Discussing Disgust

By Sanchez, Julian | Reason, July 2004 | Go to article overview

Discussing Disgust


Sanchez, Julian, Reason


Many conservative scholars argue that shame and disgust should play central roles in public life. But in her new book Hiding From Humanity (Princeton University Press), Martha C. Nussbaum, a professor of law and ethics at the University of Chicago, argues that these sentiments tend to distort public discussion in highly illiberal ways. Assistant Editor Julian Sanchez interviewed Nussbaum in April.

Q: What's wrong with appeals to disgust in public debate?

A: People tend to project disgust properties onto groups of people in their own society who come to figure as surrogates for people's anxieties a bout their own animality. Such irrational projections have been involved in anti-Semitism, misogyny, traditional Hindu caste hierarchy, and discrimination against homosexuals.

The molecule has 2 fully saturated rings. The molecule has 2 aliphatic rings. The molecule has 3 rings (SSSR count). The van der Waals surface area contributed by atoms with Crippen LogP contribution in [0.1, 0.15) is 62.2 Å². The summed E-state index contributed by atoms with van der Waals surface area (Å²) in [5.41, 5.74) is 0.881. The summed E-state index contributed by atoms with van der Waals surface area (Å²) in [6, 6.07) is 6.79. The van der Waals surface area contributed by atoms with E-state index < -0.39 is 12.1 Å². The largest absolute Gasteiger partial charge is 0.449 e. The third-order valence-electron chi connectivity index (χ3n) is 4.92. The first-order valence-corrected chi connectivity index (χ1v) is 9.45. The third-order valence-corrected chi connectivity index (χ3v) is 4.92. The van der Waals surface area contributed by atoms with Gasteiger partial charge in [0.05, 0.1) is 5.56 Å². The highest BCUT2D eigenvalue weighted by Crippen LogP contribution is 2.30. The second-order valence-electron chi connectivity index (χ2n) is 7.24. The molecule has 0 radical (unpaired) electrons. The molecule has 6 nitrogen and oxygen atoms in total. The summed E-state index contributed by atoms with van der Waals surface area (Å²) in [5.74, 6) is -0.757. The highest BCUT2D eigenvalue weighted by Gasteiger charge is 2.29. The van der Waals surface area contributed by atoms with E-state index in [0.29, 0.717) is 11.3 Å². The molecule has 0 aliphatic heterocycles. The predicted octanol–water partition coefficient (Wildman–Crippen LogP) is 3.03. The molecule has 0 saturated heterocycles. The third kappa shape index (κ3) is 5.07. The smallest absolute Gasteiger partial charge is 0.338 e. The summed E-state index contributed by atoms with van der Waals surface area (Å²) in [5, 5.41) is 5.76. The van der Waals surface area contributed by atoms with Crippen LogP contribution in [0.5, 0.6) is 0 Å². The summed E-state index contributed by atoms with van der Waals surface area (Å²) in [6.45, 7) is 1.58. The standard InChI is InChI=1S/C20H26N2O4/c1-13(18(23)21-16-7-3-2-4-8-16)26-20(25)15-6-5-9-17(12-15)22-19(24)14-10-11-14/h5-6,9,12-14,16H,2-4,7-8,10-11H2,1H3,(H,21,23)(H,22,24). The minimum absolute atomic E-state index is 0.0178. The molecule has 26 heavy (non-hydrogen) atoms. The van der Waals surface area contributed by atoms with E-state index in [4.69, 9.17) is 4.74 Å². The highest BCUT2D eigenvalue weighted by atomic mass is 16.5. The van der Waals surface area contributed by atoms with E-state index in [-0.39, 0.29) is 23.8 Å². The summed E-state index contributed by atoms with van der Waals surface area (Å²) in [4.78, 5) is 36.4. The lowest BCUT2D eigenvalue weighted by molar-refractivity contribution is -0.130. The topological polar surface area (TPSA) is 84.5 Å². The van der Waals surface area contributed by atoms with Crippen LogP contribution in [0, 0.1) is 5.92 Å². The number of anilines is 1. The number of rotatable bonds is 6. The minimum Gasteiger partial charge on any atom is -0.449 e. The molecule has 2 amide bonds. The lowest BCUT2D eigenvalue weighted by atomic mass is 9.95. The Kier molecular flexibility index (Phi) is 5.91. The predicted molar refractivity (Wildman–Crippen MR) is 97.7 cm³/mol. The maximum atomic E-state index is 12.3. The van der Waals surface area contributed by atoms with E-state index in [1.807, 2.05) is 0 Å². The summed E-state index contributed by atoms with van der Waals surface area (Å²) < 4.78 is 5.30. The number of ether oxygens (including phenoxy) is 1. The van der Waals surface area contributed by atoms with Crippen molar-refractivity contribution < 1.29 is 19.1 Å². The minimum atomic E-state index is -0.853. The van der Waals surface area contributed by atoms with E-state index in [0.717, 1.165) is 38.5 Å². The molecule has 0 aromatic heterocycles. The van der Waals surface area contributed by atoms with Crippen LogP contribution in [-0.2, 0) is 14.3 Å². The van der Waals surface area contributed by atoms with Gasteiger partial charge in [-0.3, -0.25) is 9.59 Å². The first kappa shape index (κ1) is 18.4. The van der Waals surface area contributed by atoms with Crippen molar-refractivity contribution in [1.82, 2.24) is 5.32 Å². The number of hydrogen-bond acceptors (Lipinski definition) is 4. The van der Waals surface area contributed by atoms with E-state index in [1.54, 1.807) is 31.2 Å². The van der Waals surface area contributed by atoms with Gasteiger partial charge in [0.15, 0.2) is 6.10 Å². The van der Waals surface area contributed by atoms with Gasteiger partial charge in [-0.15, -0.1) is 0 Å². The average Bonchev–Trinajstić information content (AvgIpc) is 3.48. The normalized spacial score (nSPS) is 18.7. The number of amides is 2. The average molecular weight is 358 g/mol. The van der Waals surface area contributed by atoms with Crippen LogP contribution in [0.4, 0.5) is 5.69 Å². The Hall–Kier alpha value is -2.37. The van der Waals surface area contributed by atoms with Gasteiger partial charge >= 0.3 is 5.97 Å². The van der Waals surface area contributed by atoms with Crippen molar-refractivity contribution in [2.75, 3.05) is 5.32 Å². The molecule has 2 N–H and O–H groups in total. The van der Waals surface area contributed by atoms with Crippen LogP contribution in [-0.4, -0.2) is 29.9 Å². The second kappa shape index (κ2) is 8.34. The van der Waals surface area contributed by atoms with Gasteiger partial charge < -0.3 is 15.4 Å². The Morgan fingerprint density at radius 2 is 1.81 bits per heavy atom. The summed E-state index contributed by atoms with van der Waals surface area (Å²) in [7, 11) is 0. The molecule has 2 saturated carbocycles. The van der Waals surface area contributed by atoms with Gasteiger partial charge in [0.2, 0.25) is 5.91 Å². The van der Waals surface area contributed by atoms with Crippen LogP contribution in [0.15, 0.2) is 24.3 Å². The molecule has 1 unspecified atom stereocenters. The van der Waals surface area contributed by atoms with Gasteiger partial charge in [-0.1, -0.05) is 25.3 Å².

Disgust and shame are inherently hierarchical: They set up ranks and orders of human beings. They are also inherently connected with restrictions on liberty in areas of nonharmful conduct. Recently [University of Chicago bioethicist] Leon Kass has argued that our disgust at the thought of cloning is a good reason to make that practice illegal. Anyone who cherishes the key democratic values of equality and liberty should be deeply suspicious of the appeal to those emotions in law and public policy.

Q: Can a religious believer accept the argument that rejection of our "animality" is irrational? …

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